“There are some who say that this [gun violence] is an urban problem," Clinton said on Friday, speaking to the Charleston, South Carolina NAACP, in a clear reference to Sanders. "Sometimes what they mean by that is: It’s a black problem. But it’s not. It’s not black, it’s not urban. It’s a deep, profound challenge to who we are.”
Clinton running an ad highlighting her support for gun control is politically smart given Sanders' idiosyncratic record on the issue. But her willingness to smear a left-wing opponent is cynical and particularly remarkable coming from a candidate who has supported some of the most anti-black political initiatives of the past three decades.
Hillary Clinton embraced welfare reform, a major assault on poor people in general and poor black women in particular, and she brazenly stoked racist prejudice during her losing race in 2008 against Obama. She is also a very recent convert to the idea that the system of mass incarceration erected by her husband's administration is a racist disaster (and something, as I will explore in my next story, that gun control measures often abet).
In 1998, she praised the 1994 crime bill for combining "tough prosecution measures with smart prevention efforts" and called for "zero tolerance for guns and drugs in school."
“There is something wrong when a crime bill takes six years to work its way through Congress and the average criminal serves only four," Hillary Clinton said in 1994, the year the bill was passed, employing stop-criminal-coddling language typical of the law-and-order set.
She went on:
"We need more police. We need more and tougher prison sentences for repeat offenders. We need more prisons to keep violent offenders for as long as it takes to keep them off the streets...We will be able to say, loudly and clearly, that for repeat, violent, criminal offenders — three strikes and you’re out. We are tired of putting you back in through the revolving door.”
Bill Clinton's tough-on-crime agenda, as Andrew Cohen wrote, included "a federal 'three strikes' policy, and a broadening of the categories of crimes eligible for the federal death penalty. There also were new hurdles imposed upon capital appeals, making it more likely that innocent men would languish for decades on death row."
Under Bill Clinton, the number of people incarcerated nationwide continued its explosion, and the population of federal prisons rose from 83,669 in 1995, to 131,739 in 2000, to 192,663 in 2014, according to the Sentencing Project.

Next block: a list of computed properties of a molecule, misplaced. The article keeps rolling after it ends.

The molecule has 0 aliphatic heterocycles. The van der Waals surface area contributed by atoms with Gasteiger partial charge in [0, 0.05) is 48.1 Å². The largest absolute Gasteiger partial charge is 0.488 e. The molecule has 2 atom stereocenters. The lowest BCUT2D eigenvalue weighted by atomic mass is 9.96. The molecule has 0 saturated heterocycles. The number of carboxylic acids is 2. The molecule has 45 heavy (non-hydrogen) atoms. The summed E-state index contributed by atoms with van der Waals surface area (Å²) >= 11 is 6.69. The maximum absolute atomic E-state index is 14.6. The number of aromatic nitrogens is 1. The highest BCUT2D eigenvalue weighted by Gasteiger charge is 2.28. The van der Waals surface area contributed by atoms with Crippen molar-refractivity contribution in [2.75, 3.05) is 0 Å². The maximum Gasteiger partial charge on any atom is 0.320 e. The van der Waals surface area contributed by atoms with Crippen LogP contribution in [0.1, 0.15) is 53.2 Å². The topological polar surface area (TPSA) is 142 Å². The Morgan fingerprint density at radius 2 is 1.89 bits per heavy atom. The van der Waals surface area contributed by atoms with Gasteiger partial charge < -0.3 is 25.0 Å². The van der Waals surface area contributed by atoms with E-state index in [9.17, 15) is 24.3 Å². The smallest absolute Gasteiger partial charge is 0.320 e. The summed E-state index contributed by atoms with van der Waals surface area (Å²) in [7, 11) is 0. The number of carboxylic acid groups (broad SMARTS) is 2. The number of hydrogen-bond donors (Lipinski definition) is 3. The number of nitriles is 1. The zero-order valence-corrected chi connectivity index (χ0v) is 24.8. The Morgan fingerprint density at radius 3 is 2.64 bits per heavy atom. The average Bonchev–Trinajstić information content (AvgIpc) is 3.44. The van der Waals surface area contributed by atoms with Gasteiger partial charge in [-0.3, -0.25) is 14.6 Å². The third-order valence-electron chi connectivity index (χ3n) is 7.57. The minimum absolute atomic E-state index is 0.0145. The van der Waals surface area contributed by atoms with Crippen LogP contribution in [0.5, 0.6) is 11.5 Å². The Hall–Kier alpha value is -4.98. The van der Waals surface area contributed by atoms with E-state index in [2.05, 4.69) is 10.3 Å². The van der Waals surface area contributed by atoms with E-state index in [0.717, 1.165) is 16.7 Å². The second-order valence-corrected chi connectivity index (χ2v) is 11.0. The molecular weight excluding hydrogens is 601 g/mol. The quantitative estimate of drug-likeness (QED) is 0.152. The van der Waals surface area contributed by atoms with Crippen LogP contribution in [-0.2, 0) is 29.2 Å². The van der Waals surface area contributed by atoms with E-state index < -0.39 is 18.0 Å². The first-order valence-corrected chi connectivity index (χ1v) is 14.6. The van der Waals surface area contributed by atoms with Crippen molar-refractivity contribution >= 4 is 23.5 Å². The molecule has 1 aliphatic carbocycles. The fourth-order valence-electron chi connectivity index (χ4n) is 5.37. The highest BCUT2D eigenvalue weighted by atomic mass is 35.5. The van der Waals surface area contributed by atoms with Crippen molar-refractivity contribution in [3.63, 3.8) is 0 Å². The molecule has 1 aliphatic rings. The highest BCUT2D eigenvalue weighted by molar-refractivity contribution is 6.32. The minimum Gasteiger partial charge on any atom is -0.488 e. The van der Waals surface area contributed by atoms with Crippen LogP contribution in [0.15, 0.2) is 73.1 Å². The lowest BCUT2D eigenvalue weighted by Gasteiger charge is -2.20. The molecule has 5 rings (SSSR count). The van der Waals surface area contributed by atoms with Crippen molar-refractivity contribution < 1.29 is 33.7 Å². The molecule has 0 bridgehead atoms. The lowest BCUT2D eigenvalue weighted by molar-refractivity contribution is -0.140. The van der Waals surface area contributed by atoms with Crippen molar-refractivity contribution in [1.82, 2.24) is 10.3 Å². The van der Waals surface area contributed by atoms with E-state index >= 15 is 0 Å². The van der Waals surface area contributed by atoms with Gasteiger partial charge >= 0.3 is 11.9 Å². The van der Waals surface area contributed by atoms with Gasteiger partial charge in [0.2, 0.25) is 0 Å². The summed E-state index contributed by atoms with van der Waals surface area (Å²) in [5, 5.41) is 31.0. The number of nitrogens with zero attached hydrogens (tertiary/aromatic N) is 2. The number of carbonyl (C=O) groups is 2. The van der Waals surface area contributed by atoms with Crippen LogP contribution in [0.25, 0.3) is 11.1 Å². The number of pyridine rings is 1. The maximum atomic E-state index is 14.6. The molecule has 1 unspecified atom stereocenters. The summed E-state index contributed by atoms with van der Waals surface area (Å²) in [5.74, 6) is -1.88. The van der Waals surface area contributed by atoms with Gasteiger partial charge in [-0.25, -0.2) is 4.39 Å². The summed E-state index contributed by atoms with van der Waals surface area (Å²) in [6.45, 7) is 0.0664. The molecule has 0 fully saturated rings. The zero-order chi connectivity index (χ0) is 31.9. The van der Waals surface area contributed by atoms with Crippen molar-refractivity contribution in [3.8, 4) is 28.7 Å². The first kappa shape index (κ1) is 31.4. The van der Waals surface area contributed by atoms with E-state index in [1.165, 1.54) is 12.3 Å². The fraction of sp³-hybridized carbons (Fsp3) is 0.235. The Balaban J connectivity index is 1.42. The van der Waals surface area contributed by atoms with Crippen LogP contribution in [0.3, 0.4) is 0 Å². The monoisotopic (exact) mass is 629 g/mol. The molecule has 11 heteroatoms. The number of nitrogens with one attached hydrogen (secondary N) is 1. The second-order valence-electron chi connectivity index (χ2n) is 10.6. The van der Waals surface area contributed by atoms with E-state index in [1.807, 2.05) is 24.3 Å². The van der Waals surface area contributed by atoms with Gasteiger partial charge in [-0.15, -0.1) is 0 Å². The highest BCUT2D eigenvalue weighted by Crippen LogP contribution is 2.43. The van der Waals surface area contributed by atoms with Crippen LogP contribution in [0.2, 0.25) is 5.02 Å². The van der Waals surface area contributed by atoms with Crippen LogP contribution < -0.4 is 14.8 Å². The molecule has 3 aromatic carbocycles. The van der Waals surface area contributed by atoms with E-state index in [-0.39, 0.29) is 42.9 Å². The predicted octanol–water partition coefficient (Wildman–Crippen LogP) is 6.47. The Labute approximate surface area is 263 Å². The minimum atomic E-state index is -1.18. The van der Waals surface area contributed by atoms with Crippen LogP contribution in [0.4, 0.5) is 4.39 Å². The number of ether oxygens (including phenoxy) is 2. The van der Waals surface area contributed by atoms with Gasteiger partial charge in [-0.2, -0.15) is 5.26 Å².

As late 2008, Clinton staffers pointed to Obama's criticism of mandatory minimum sentences to suggest that he was too liberal. And Clinton still supports the death penalty, something she quietly clarified in October after what Politifact describes as 15 years of obfuscatory silence. Someone may have advised her that it would be one too many issues to "evolve" on all of a sudden. There is, after all, so much to evolve about.
"harsher sentencing guidelines; $9.7 billion in new funding for the construction of prisons; $10.8 billion for 100,000 new police officers; more federal crimes punishable by the death penalty; the end of higher-education grants for prisoners; the exclusion of drug offenders from food stamps and welfare; encouragement to states to try more children as adults; the distribution of surplus military equipment to local police departments; and time limits on death-penalty appeals."
Sanders also voted for the 1994 bill, he has said, because it included the Violence Against Women Act. And his support opens him to legitimate criticism. But at the same time, he did not embrace the same law-and-order rhetoric. To the contrary, he specifically condemned tough-on-crime legislation as disproportionately punishing poor and black people and ignoring root causes of crime like poverty.
"This is not a crime prevention bill," he stated in a 1991 House speech condemning a similar bill. He continued:
"This is a punishment bill. A retribution bill. A vengeance bill...We have the highest percentage of people in America in jail per capita of any industrialized nation on earth...What do we have to do, put half the country behind bars?...Instead of talking about punishment and vengeance let us have the courage to talk about the real issue. How do we get to the root causes of crime? How do we stop crime?...Let's demand that every man, woman, and child in this country have a decent opportunity and a decent standard of living. Let's not keep putting poor people into jail and disproportionately punishing blacks."
There is an odd notion that Hillary cannot be held to account for any of the Clinton Administration's policies, even those, like welfare reform, that she has consistently supported in her own words. A woman is not her husband's property and she should not be judged in reference to him. But it's hard to take this argument seriously when you were a policymaking First Lady who publicly backed the positions in question.
At the end of the day, some Clinton partisans don't want her to have to answer for Clintonism, whether the subject be welfare reform, mass incarceration, free trade or Wall Street bonhomie. Rather, she wants to embrace Bill and the halcyon aura of his administration when it suits her and duck questions about his administration’s conservative bent when convenient.
It's healthy that Democrats are finally having an argument about the future of their party and the country. Both sides should get a fair hearing, and their records should be scrutinized. Clinton now seems interested in making baseless smears a central feature of her campaign. Allowing her to do so will only further obscure the debate.